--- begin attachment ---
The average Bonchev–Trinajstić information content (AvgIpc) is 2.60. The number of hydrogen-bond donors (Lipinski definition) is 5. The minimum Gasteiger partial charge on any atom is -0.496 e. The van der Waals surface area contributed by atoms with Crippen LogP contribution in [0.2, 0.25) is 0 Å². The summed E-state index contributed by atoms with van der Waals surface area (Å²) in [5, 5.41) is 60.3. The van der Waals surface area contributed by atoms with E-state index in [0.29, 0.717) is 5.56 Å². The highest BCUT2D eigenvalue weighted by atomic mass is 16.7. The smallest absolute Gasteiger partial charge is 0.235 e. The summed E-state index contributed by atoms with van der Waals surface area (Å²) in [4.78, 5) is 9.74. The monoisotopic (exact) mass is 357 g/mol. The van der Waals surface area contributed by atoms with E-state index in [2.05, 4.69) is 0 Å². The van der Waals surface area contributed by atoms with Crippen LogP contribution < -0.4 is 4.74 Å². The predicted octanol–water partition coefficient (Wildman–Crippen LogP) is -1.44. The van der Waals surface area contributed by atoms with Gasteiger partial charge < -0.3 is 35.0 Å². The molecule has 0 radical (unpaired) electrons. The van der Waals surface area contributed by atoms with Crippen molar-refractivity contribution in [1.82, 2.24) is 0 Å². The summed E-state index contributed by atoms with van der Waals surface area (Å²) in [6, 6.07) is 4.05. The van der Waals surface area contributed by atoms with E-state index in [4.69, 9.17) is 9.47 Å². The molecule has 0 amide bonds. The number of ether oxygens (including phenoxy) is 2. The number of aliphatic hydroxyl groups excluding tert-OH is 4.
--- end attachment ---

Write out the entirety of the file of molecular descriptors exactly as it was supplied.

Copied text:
The average Bonchev–Trinajstić information content (AvgIpc) is 2.60. The number of hydrogen-bond donors (Lipinski definition) is 5. The minimum Gasteiger partial charge on any atom is -0.496 e. The van der Waals surface area contributed by atoms with Crippen LogP contribution in [0.2, 0.25) is 0 Å². The summed E-state index contributed by atoms with van der Waals surface area (Å²) in [5, 5.41) is 60.3. The van der Waals surface area contributed by atoms with E-state index in [0.29, 0.717) is 5.56 Å². The highest BCUT2D eigenvalue weighted by atomic mass is 16.7. The smallest absolute Gasteiger partial charge is 0.235 e. The summed E-state index contributed by atoms with van der Waals surface area (Å²) in [4.78, 5) is 9.74. The monoisotopic (exact) mass is 357 g/mol. The van der Waals surface area contributed by atoms with E-state index in [2.05, 4.69) is 0 Å². The van der Waals surface area contributed by atoms with Crippen LogP contribution < -0.4 is 4.74 Å². The predicted octanol–water partition coefficient (Wildman–Crippen LogP) is -1.44. The van der Waals surface area contributed by atoms with Gasteiger partial charge < -0.3 is 35.0 Å². The molecule has 0 radical (unpaired) electrons. The van der Waals surface area contributed by atoms with Crippen molar-refractivity contribution in [1.82, 2.24) is 0 Å². The summed E-state index contributed by atoms with van der Waals surface area (Å²) in [6, 6.07) is 4.05. The van der Waals surface area contributed by atoms with E-state index in [4.69, 9.17) is 9.47 Å². The molecule has 0 amide bonds. The number of ether oxygens (including phenoxy) is 2. The number of aliphatic hydroxyl groups excluding tert-OH is 4.